back to article Oldsters: If you think you'll lose your memory, you will

Here's one for all those concerned at the prospect of advancing age gradually stripping away their, erm, wait, tip of my tongue - memory. Bad news: your ability to retain information will indeed disappear as you get older. But, in a cruel twist of fate, if you aren't concerned you'll be fine. Yes, you read that right. New …

COMMENTS

This topic is closed for new posts.
  1. Eddie Edwards
    Pirate

    Suggestion for a further experiment

    We should try this on young *and* old people. I suspect a strong correlation between what age one believes one is, and one's actual age. If so, this would prove that thinking one is young actually keeps one young, while thinking one is old would cause aging to occur.

    Ergo, we would have the evidence we need to strike back at a society that is constantly telling our old people, "you're old". It's amazing to think that the social consensus is actually responsible for aging and death and that - just by changing social attitudes - we can achieve racial immortality.

  2. James
    Happy

    Yes ....

    I recently read this in "Teach Yourself Psychology" (Author Nicky Hayes) and published a few years back.

    In this she states that tests find that "oldsters" actually have better memory than youngsters unless they believe they don't! In other words we are being conned into believing that our memory gets worse with age (perhaps more overloaded!) - I write as a mid 50s oldster !. But youngsters just don't care about forgetting things!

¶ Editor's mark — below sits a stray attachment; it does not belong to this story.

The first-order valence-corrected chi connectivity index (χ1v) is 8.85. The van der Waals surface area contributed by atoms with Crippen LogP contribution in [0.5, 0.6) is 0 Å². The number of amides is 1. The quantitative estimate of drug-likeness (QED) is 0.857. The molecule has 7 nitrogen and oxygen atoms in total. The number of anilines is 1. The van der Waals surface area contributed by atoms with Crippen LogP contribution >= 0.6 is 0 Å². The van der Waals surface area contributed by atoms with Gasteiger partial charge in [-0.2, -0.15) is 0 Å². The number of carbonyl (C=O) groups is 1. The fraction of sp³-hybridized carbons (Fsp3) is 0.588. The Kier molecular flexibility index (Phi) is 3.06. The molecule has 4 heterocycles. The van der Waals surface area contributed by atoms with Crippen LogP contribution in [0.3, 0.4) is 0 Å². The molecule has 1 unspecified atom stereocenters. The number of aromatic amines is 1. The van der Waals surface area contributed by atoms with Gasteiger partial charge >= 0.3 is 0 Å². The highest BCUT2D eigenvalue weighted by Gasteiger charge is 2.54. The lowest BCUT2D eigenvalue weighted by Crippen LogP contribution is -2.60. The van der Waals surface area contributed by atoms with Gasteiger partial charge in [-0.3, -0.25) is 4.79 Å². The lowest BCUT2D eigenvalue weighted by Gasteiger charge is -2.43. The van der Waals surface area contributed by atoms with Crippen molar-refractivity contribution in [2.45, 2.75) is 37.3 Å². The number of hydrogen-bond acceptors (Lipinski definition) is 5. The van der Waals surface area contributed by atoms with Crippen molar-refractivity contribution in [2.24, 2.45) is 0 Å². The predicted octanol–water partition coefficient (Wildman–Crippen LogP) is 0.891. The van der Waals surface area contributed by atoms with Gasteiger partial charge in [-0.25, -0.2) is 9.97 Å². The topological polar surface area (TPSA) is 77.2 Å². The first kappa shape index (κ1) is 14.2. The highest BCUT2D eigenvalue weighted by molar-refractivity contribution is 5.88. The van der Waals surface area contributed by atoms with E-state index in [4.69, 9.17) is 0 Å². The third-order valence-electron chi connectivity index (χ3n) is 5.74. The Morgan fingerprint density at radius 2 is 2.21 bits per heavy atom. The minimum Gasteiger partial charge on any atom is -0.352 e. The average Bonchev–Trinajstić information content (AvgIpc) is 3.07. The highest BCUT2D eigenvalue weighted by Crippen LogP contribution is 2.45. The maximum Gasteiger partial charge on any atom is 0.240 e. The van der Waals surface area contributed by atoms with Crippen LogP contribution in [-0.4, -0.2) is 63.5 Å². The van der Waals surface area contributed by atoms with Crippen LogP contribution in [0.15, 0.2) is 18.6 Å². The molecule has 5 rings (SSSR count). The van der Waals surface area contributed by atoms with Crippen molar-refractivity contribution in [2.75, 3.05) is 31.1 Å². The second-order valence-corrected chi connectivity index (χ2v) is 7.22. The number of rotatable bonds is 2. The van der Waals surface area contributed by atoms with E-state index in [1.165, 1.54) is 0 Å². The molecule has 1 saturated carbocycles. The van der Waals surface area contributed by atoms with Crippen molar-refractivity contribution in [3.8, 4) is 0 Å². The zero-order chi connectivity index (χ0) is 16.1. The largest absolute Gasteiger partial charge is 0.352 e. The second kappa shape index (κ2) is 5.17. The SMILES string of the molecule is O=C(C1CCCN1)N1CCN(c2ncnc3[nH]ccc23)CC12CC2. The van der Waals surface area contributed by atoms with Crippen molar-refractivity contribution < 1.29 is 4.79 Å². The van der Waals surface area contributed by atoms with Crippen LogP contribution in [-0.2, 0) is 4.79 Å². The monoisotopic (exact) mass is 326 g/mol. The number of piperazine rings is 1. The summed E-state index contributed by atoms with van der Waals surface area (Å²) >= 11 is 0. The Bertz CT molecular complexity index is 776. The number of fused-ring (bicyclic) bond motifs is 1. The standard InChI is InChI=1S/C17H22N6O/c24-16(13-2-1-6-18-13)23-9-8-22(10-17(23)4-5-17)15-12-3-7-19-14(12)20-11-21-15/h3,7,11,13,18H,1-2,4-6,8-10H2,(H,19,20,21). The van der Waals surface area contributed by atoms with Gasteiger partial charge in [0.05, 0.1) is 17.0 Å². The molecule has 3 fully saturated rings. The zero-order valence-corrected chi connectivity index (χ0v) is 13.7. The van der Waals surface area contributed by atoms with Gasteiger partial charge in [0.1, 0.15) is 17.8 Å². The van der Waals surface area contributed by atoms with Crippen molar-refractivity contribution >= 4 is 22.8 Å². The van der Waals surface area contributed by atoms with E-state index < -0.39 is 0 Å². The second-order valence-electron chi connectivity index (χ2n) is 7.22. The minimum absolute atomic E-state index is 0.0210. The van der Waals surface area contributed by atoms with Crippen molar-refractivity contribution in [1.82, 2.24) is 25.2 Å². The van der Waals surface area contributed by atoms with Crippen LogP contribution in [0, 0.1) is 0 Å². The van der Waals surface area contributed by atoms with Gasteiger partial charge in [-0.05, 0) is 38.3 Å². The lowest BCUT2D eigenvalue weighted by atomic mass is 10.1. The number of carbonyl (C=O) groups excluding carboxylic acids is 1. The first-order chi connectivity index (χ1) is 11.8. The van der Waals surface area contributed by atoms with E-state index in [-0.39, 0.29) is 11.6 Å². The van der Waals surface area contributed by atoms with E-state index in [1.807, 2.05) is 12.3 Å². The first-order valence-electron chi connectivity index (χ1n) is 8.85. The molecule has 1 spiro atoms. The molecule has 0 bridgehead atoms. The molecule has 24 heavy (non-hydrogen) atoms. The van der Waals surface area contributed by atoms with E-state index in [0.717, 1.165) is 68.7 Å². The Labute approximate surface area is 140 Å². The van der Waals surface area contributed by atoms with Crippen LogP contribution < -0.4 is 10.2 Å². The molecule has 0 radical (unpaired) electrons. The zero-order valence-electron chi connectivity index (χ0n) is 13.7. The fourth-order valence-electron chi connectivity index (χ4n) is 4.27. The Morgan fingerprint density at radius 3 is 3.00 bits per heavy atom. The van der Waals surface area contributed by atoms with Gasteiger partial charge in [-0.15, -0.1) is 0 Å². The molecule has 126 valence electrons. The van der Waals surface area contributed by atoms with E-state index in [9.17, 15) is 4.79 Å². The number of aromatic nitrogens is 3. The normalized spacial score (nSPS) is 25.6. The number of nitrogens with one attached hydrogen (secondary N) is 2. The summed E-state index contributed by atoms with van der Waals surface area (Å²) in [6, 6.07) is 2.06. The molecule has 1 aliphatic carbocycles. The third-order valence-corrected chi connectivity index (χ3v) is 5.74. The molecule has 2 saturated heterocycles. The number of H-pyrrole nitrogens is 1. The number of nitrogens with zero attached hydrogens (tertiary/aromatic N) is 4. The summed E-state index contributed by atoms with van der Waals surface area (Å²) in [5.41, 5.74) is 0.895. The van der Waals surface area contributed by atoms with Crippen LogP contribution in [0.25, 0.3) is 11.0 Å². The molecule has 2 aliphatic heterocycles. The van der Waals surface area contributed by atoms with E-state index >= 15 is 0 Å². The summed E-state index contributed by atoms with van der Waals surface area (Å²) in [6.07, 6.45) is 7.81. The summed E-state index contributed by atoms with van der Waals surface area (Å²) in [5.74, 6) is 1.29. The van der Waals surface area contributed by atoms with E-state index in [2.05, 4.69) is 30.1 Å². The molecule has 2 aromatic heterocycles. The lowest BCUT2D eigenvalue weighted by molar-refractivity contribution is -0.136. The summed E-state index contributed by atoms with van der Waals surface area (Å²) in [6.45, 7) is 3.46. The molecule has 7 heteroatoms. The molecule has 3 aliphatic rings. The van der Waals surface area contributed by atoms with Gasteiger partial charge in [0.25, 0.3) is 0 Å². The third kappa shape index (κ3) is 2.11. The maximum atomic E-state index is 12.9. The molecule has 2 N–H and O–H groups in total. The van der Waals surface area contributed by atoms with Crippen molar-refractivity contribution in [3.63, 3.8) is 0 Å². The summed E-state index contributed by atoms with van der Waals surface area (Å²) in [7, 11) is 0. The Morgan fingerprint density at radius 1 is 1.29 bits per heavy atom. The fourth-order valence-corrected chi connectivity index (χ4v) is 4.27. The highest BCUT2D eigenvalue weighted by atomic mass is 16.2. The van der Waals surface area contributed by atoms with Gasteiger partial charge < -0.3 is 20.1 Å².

Since reading that I've stopped worrying about forgetting (still annoying though ! ).

    Now, I wonder where I left the book....

  3. Anonymous Coward
    Anonymous Coward

    another interesting point...

    erm...

    hang on, it'll come back to me in a minute.

    no. gone.

  4. Martin Lyne

    Title

    Reverse-placebo effect

  5. Britt Johnston
    Thumb Up

    just believe it

    This fits well with the low incidence of alzheimers amongst nuns : http://www.stpt.usf.edu/~jsokolov/agealzh2.htm

    I've always felt that an important part of memory is learning to forget the irrelevant.

  6. The Fuzzy Wotnot
    Alert

    Bears/Woods?

    Come on everyone knows that if you believe something, 9/10 it will come true. You think you're ill, you will eventually make yourself ill to fit those thoughts.

    I am convinced that unless I wear a hat on cold or windy days, I will catch colds. Since I started making sure I always wear my hat ( like my mum always told me to! ) I have had far fewer colds, I am convinced that the hat is the key. It's more likely that I am more careful than I was when I was younger and I don't stand about getting cold and damp when it's raining. I have a better diet and I exercise more than ever before, it's more likely these are the real reasons, but I still panic that I feel worse, when I don't know where my wooly hat is!

  7. Dave
    Boffin

    Cause and effect

    On the other hand, maybe it is only those who have actually experienced memory loss that believe in it?

  8. Deebster
    Boffin

    @Martin Lyne

    "Reverse-placebo effect"

    Nocebo effect, surely?

  9. Richard
    Boffin

    More cargo cult science